The acceptable percentage deviation ±ΔTC from the computed nominal base dwell time TC before an error is indicated 58 is a value or values recalled from memory. This parameter ±ΔTC may be selected according to the amount of variation within which the coil charging is deemed to be within normal bounds. For a motor vehicle engine, this may be ±50%. The acceptable variation ±ΔTC is then added 60 to the determined nominal base dwell time TC, and fed back into the part of the calculation in which the next expected dwell time TD is used from the array of calculated dwell time values.
If the expected dwell time TD is outside the normal bounds, then microprocessor software indicates to on-board diagnostics (OBD) 62 running within the microprocessor 22 that an error condition has occurred. This particular expected dwell time TD is therefore not used in the part of the calculation 46,48 in which the adaptive dwell correction is summed with the nominal base dwell time TC. Rather, the software proceeds to measure the next expected dwell time TD, while an error flag 64 is set and passed to an OBD monitor 66, which generates an OBD error code 68. In the case of a motor vehicle, this code will conform to internationally recognized standards and may be used during servicing of a vehicle by any motor dealer having the appropriate test equipment.
Optionally, the spark, and possibly also the fuel supply, may then be disabled 70 for a particular cylinder for which the coil charging fault was detected.
An electronic circuit as described above may be used to detect and react to errors in a motor vehicle spark ignition engine. In the case of an error, damage to the vehicle components, such as electronic circuitry, may be avoided in the cases of a short or open circuits. Fuel supply may optionally be shut down, thereby avoiding the possibility of damage to a catalytic converters from excess hydrocarbons in the exhaust stream. In particular, the electronic circuitry uses little additional hardware, for example the resistor R and comparator 24, beyond that commonly used in known electronic ignition systems within an engine management module, and is therefore relatively inexpensive to implement.
|Cited Patent||Filing date||Publication date||Applicant||Title|
|US4165481 *||Sep 15, 1977||Aug 21, 1979||United Technologies Corporation||Versatile ignition defeat and signal conditioning|
|US5283527 *||Jun 28, 1991||Feb 1, 1994||Ford Motor Company||Methods and apparatus for detecting short circuited secondary coil winding via monitoring primary coil winding|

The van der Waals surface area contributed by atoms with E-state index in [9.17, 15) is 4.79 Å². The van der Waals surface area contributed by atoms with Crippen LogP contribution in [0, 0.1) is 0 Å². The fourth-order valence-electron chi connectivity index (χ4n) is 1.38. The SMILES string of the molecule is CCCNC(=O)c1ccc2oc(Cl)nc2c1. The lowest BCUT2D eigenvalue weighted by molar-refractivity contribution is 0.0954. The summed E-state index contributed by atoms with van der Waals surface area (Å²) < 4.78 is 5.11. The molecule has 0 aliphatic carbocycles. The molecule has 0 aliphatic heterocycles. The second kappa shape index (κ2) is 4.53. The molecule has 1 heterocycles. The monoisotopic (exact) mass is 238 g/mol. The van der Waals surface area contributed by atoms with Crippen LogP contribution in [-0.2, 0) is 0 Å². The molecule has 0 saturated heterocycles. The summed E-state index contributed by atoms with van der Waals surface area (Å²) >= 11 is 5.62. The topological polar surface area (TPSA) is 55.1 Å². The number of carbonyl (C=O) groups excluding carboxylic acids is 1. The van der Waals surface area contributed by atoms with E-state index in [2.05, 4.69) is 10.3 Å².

|US5507264 *||Jan 19, 1995||Apr 16, 1996||Robert Bosch Gmbh||Ignition system for internal combustion engines with misfiring detection by comparing the same ignition coil|
|Citing Patent||Filing date||Publication date||Applicant||Title|
|US6820602||Nov 26, 2003||Nov 23, 2004||Autotronic Controls Corporation||High energy ignition method and system|
|US6998846 *||Jun 11, 2003||Feb 14, 2006||Visteon Global Technologies, Inc.||Ignition diagnosis using ionization signal|
|US7165542||Sep 20, 2004||Jan 23, 2007||Autotronic Controls Corporation||High energy ignition method and system using pre-dwell control|
|US7293554 *||Mar 24, 2005||Nov 13, 2007||Visteon Global Technologies, Inc.||Ignition coil driver device with slew-rate limited dwell turn-on|
|US20040085070 *||Jun 11, 2003||May 6, 2004||Daniels Chao F.||Ignition diagnosis using ionization signal|
|US20060000460 *||Sep 20, 2004||Jan 5, 2006||Autotronic Controls Corporation||High energy ignition method and system using pre-dwell control|
|US20060213489 *||Mar 24, 2005||Sep 28, 2006||Visteon Global Technologies, Inc.||Ignition coil driver device with slew-rate limited dwell turn-on|
|U.S. Classification||324/546, 324/537, 324/388|
|International Classification||F02P3/055, F02P11/02, F02P11/06|
|Cooperative Classification||F02P11/06, F02P3/0554, F02P11/02|
|European Classification||F02P11/06, F02P11/02, F02P3/055B2|
|Jun 29, 1998||AS||Assignment|
Owner name: FORD MOTOR COMPANY, MICHIGAN
Free format text: ASSIGNMENT OF ASSIGNORS INTEREST;ASSIGNORS:HOY, ALAN;DIXON, JON;REEL/FRAME:009282/0671
Effective date: 19980605
|Jun 20, 2000||AS||Assignment|
Owner name: VISTEON GLOBAL TECHNOLOGIES, INC., MICHIGAN
Free format text: ASSIGNMENT OF ASSIGNORS INTEREST;ASSIGNOR:FORD MOTOR COMPANY;REEL/FRAME:010968/0220
Effective date: 20000615
|Jan 25, 2004||FPAY||Fee payment|
Year of fee payment: 4
|Feb 18, 2008||REMI||Maintenance fee reminder mailed|
|Aug 8, 2008||LAPS||Lapse for failure to pay maintenance fees|
|Sep 30, 2008||FP||Expired due to failure to pay maintenance fee|
Effective date: 20080808
|Feb 27, 2009||AS||Assignment|
Owner name: JPMORGAN CHASE BANK, TEXAS
Free format text: SECURITY INTEREST;ASSIGNOR:VISTEON GLOBAL TECHNOLOGIES, INC.;REEL/FRAME:022368/0001
Effective date: 20060814
Owner name: JPMORGAN CHASE BANK,TEXAS
Free format text: SECURITY INTEREST;ASSIGNOR:VISTEON GLOBAL TECHNOLOGIES, INC.;REEL/FRAME:022368/0001
Effective date: 20060814